Ten: THE HANGABOUTS: Illustrated Bird

Suddenly from out of the blue with mere days left in the year comes this polished gem of tuneful rock in the tradition of the Red Button, The Galaxies and The Everly Brothers. John Lowry and Gregory Addington have that kind of harmonic magic. “Roman Forum” starts things off in an Eagles/Hollies vein. “Cut Down” has a swooningly gorgeous bridge, as do most of these songs. The boys’ keyboard work is impeccable from chiming organs to background burbles. Touch of McCartney in “November” while “I’ll Get Over It” has some of that Nillson magic. “Dr. Dragon” would be a good theme song for a Roger Moore 007 movie, but not for Connery or Craig. “I Wonder Why” combines elements of the Red Button, the Offbeat and the Beach Boys.

 

 

 

“Jackolope Jones”

CHAPTER FORTY-ONE “Jackalope Jones”

 

Friday couldn’t arrive soon enough. Josh wanted to take Fig to dinner but she wasn’t biting. “Just pick me up at nine.”

The last light was fading in the west as Josh pulled up at the foot of the steps leading to Fig’s bungalow. He kicked out, climbed the steps and knocked. A piebald cat leaped onto her porch and twined around Josh’s ankles. The door opened.

“Come on in,” Fig said. “I’ll be ready in a minute.”

The cat came in with him. The room featured hilariously mismatched furniture — a Queen Ann sofa, a beanbag chair, a round oak dining table, an odd collection of kitchen chairs. Southwest style rugs on the hardwood floor and a mutt of unknown provenance on the rugs thumping his tail against the hardwood floor.

“That’s Mr. Schermerhorn,” Fig said from a back room. “He’s very friendly.” She pointed to the cat. “That’s Squishburton.”

Josh stooped to pet. “I’ve been thinking of getting a dog.”

“Really? Well I hope you’ll adopt one from the pound instead of paying hundreds of dollars for a purebred.”

“That’s the plan.,”

Fig danced into the living room wearing jeans, a black T-shirt and a denim jacket, a simple strand of pearls around her neck. “Let’s go!”

Fig got on the pillion and wrapped her arms around Josh’s waist. The Club was hopping when they arrived. Located next to a cemetery, the Club was built in a 170 year old barn that had been renovated and added onto until it consisted of a series of mis-matched segments. The parking lot was jammed and most of the curbside parking was gone but there was always room for cycles. Josh found a spot with six other chops right in front. He looked at the license plates. He always looked at the license plates. Two of the bikes were from Iowa.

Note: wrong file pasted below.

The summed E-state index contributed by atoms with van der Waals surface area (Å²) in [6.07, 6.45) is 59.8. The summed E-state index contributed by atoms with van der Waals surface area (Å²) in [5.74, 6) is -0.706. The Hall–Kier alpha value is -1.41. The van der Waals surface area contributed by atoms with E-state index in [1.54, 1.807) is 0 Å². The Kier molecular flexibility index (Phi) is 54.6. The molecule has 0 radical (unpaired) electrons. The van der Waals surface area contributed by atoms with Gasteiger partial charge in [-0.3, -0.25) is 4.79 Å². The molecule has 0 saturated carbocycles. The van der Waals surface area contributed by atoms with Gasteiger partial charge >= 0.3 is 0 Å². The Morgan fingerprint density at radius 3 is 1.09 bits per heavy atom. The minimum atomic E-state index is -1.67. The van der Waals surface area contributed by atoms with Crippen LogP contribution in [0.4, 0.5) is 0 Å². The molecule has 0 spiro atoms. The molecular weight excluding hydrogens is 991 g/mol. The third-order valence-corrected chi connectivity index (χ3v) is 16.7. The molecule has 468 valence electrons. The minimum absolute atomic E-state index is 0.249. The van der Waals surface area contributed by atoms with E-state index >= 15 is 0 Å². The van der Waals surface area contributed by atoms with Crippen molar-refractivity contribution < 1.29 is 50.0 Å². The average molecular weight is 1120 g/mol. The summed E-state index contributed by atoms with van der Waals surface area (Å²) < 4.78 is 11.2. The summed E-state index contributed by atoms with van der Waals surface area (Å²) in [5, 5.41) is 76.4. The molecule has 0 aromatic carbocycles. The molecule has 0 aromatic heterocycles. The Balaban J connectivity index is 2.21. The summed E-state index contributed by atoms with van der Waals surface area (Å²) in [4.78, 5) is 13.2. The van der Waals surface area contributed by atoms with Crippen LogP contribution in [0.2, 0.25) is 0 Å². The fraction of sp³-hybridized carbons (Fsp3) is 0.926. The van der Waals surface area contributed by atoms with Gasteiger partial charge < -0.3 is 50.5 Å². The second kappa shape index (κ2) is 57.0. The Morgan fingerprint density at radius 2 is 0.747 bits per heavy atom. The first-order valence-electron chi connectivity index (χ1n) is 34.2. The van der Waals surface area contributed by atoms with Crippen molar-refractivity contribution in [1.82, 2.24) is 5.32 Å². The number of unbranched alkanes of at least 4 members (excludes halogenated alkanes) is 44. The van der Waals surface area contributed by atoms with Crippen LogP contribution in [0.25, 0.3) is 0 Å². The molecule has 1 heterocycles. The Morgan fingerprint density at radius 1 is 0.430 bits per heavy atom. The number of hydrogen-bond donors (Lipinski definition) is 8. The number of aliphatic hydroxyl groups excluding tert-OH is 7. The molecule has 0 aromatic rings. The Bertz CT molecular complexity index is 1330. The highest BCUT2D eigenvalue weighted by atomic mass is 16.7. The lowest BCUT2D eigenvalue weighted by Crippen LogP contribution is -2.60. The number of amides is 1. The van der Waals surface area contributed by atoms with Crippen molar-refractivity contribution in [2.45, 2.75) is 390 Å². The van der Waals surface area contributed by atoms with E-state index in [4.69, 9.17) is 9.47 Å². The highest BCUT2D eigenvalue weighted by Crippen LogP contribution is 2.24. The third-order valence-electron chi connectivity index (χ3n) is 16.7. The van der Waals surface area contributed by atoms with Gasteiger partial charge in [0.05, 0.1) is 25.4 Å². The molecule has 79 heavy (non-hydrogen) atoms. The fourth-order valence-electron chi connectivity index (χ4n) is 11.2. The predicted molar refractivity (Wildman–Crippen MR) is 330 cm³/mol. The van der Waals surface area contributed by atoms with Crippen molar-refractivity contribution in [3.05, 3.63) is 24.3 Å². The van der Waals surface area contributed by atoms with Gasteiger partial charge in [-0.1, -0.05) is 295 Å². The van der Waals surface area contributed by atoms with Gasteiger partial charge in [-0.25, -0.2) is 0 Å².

“That’s Jackalope’s bike,” Josh said pointing to a Fat Bob with apes.

“Who’s Jackalope?” Fig said.

Josh grinned. “Wait ’til you meet him.”

Josh paid their five buck cover charge, got stamped and went into the big room in back with a stage and a wrap-around balcony containing booths. Three, big, loud, beefy Bedouins had commandeered a table in the corner. As Josh and Fig entered a big, rangy man with a mullet wearing a flash-covered leather vest stood and waved.

“YO CHAINSAW! OVER HERE!”

Fig looked at Josh. “Chainsaw?”

“It’s a long story.” He led her by the hand up to the table where the boys had pushed back and added two chairs.

A big guy with a mullet stood. “Man, I can’t believe that bullshit went down at your place!”

“Wild shit, man!” said a man shaped like a haystack. “Why didn’t you waste those Insane Assholes yourself?”

“I’m not allowed to have guns, boys. This is Fig. Fig, this mullet-headed fool is Tim, the fat one’s Bad Bob, and the dude with the perfect hole smack in the center of his forehead is Jackalope Jones.”

Jackalope stood, took Fig’s hand, and bent to kiss it like a continental fop.

“I’ve heard of you!” Fig said.

Jackalope looked up. He was a wiry dude in his mid-forties wearing a denim vest with flash, a white Sturgis-T, starting to bald. He had another, smaller hole directly above the big one, at his hairline.

“They tell you why they call me Jackalope?”

“No,” Fig said bemused. Josh held the chair for her and sat beside her.

Tim, Bad Bob and Jackalope all started to talk at once. Josh slammed his palm on the table and they stopped, startled.